Mick Bradbury’s desire to give the children a chance to learn about outdoor pursuits is mirrored by the Angling Trust, the governing body for angling, which seeks Government funding to develop the sport from grassroots participation through to international competitions.
It develops programmes with clubs to increase participation, particularly among youngsters who have yet to discover the joys of going fishing.
Frankie Gianoncelli, a 23-year-old from Brighouse, is the Trust’s Yorkshire and Humber regional officer.
He has fished matches at the highest levels and represented the England under 23 team, and helps provide support for clubs, fisheries and coaches to get more people involved in the sport.
“Angling is one of the oldest and most participated sports in the country, but it is vitally important that we engage with as many young people as possible in order to bring new blood into the sport,” he said.
“Angling can open up a wide range of new possibilities and opportunities to young people, it can be a bridge between a young person’s mental and social development, as well as providing further pathways in life.
“One of the best things about angling in my opinion is its openness, it’s one of the most inclusive activities open to young people, and people in general for that matter.
“You don’t have to be an expert or have been fishing for 20 years in order to enjoy it, all you have to do is go and fish and I’m confident that the majority of beginners will be hooked for life.”
The Trust has recently joined a national movement to reverse the generational decline in children’s connection to nature. The Wild Network involves more than 1,000 organisations, including the RSPB and the National Trust, and is calling for at least 30 minutes more ‘wild time’ for every child, every day.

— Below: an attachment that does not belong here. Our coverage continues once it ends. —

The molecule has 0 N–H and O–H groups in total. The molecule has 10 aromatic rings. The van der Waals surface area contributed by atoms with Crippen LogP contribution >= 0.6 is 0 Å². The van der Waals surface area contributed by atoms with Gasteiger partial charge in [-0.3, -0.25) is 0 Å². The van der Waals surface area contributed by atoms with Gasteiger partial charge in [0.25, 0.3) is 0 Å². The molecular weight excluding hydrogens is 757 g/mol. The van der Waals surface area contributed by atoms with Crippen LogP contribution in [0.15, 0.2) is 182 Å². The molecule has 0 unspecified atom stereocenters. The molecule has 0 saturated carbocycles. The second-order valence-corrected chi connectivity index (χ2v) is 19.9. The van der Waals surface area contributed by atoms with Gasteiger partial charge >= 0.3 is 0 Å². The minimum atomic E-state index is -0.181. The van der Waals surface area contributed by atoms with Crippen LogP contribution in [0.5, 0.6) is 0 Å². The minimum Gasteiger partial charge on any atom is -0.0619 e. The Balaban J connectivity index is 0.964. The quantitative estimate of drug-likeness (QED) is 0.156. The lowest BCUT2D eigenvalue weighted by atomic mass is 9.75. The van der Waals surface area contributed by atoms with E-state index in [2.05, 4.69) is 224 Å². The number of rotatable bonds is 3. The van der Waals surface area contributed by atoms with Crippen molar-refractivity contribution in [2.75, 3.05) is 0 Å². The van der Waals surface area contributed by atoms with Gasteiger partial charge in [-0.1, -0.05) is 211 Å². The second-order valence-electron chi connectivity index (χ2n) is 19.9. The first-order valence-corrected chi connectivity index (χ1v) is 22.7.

Its mission is to ‘support children, parents and guardians of children to roam free, play wild and connect with nature. We believe all children should have the right to access the outdoors for play, learning, expression and development of healthy mind and body’.
Andy Simpson, chair of the Wild Network, said: “The tragic truth is that kids have lost touch with nature and the outdoors in just one generation. Time spent outdoors is down, activity levels are declining and the ability to identify common species has been lost.
“New research...illustrates the scale of the challenge with only one in five children aged eight to 12 years old having a connection with nature. An extra 30 minutes of wild time every day for all under-12-year-olds in the UK would be the equivalent of just three months of their childhood spent outdoors.”
A similar project has been run by the Countryside Alliance. Fishing for Schools, backed by the actor Robson Green, has been credited with boosting children’s self esteem and confidence, something Mick Bradbury has seen at first hand.
“Some of these children have never fished in their lives but they learn so quickly. It seems to give them so much calm.
“And it’s not just the fishing. There are woods, there are fields, so much for them to see.
“They come all through the year and the longer term plan is to have a classroom and two small lakes just for the children. If we get the classroom set up it would mean if the weather was bad we could teach them things, how to make floats, how to tie hooks, things that would encourage them to keep fishing.”
For Mick, it is a venture he could never have imagined 10 years ago when he was driving buses.
But for him, the proof of the pudding is in the eating, and he has created a small field of dreams. Build it, and they will come.
“When the children come back in the school holidays, often with parents who themselves have never fished before, it’s incredible. It says it all.”